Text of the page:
Skip navigation links
Contact OHRPPExpand Contact OHRPP
For ResearchersExpand For Researchers
Consent TemplatesExpand Consent Templates
IRB RelianceExpand IRB Reliance
Policies and GuidanceExpand Policies and Guidance
Education and TrainingExpand Education and Training
Post Approval Reporting
Quality ImprovementExpand Quality Improvement
For and About the IRBExpand For and About the IRB
For Research ParticipantsExpand For Research Participants
Other ResourcesExpand Other Resources
About the OHRPPExpand About the OHRPP
webIRB Home

Review Fees




IRB review fees are charged for industry-sponsored clinical trials as new clinical trial agreements are negotiated. A onetime fee of $2,500 will be charged for the review of new industry-sponsored clinical trials that meet the following conditions:

  • Designed to assess in humans the safety, efficacy, benefits, adverse reactions, and/or other outcomes of drugs, devices, diagnostics, treatments, procedures, medical evaluations, monitoring or preventive measures; and
  • Fully supported by an industry sponsor; and
  • Comply with UC Operating Requirement 95-5 "Requirements for Administration of Agreements with Private Sponsors for Drug and Device Testing Using Human Subjects."

IRB review fees are not charged for clinical studies supported by the National Institutes of Health (NIH) or other government agencies, investigator-initiated studies, or industry-sponsored studies that do not meet the UCLA definition of a clinical trial outlined above.


Click here to view the July 3, 2012 memo from the Vice Chancellor for Research regarding the change in the rate and structure of the IRB review fees charged for industry-sponsored clinical trials.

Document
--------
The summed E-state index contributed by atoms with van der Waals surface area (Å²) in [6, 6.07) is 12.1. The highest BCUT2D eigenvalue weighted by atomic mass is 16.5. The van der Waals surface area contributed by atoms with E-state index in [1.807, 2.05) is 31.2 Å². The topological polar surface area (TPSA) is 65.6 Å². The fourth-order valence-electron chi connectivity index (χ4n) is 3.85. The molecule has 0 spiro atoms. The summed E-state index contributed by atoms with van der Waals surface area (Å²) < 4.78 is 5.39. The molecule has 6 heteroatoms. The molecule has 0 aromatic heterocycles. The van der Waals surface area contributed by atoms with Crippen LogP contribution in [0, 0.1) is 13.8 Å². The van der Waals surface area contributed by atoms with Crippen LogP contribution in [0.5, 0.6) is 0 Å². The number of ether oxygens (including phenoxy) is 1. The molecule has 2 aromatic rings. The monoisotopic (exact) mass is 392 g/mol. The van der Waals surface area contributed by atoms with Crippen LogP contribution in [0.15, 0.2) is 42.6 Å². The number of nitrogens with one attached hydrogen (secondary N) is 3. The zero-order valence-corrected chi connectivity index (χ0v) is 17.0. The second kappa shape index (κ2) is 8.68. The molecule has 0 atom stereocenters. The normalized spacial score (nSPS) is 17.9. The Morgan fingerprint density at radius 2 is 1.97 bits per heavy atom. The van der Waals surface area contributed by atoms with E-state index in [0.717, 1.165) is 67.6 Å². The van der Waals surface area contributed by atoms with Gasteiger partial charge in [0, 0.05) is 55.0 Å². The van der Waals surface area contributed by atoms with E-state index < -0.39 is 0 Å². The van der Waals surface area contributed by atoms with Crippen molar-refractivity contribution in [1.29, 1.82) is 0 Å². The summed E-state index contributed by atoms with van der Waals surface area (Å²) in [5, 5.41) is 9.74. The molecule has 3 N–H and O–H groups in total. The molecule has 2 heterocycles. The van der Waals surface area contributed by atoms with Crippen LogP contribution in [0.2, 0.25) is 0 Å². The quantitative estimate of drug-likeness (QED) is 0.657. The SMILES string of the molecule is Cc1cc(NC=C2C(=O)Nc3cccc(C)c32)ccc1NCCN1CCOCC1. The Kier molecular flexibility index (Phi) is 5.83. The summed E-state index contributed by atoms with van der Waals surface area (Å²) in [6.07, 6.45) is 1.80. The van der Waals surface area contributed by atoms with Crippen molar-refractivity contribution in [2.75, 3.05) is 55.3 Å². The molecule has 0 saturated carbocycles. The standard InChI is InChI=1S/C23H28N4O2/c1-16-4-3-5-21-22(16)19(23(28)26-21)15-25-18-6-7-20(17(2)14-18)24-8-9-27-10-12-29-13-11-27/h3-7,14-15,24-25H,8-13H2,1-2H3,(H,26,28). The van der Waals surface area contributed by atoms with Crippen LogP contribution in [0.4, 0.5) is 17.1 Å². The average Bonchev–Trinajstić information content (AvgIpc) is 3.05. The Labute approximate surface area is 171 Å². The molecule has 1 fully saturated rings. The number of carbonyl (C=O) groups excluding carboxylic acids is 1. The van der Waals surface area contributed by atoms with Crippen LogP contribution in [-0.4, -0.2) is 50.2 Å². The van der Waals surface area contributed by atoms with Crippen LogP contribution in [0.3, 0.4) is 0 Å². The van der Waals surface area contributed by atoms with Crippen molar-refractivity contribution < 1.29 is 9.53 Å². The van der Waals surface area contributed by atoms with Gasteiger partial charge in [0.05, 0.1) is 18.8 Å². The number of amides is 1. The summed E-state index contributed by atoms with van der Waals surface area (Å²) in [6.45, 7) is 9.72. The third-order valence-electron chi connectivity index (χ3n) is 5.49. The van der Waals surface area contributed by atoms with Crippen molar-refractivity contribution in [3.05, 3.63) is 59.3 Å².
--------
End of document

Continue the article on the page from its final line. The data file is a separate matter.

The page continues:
back to top

Rates for Recharge of IRB Reviews


The following rates are effective July 1, 2012.


For Industry-Sponsored Clinical Trials

Initial Full Committee Review

Renewal of Full Committee Reviews

(Continuing Review)

Initial Expedited Review

Renewal of Expedited Review

(Continuing Review)


Exempt Certification


no charge


no charge

no charge

no charge

Important Note: There is no charge for adverse event reports submitted to the UCLA-OHRPP for review and processing. For additional information please review the Frequently Asked Questions below.

back to top

FAQs about the UCLA-OHRPP Charge for Review


The following questions are the most common ones that have been asked about the recharge for UCLA-OHRPP review for industry-sponsored studies.


When does the increase in IRB review fees take effect?

The $2,500 rate for IRB review applies to all new contracts submitted on or after July 1, 2012.


When and how will these fees be paid?

The IRB fee is to be budgeted as a separate line item in the contract budget and reimbursed by the sponsor at the time of contract execution. The invoicing and collection of the fee will be managed by the Office of Research Administration with assistance from the School of Medicine Clinical Trial Administration Office.


How do investigators cover the costs of these charges?

Investigators should list the expense for IRB review as a budget line item as part of the start-up costs. IRB fees ($2,500) should be included in clinical trial budgets. However, since the fees are not subject to F&A charges, they should be listed as a separate line item, and not included in the F&A calculation.


Will there be a charge for modifications of existing studies?

No, there will be no charge for continuing renewals, amendments or modifications.


Will there be a charge for submitting adverse event reports or incident reports?

No, there will be no charge for either action.


Will there be a charge for Exempt Certifications?

No, there will be no charge for exempt certifications


Who do I contact if I have questions?

If you have questions about the collection of the IRB fee, please contact Marcia Smith in the Office of Research Administration. For questions about budgeting or negotiating the fee with industry sponsors, please contact Helene Orescan in the Clinical Trials Administration Office.

back to top


Page Last Updated: July 5, 2012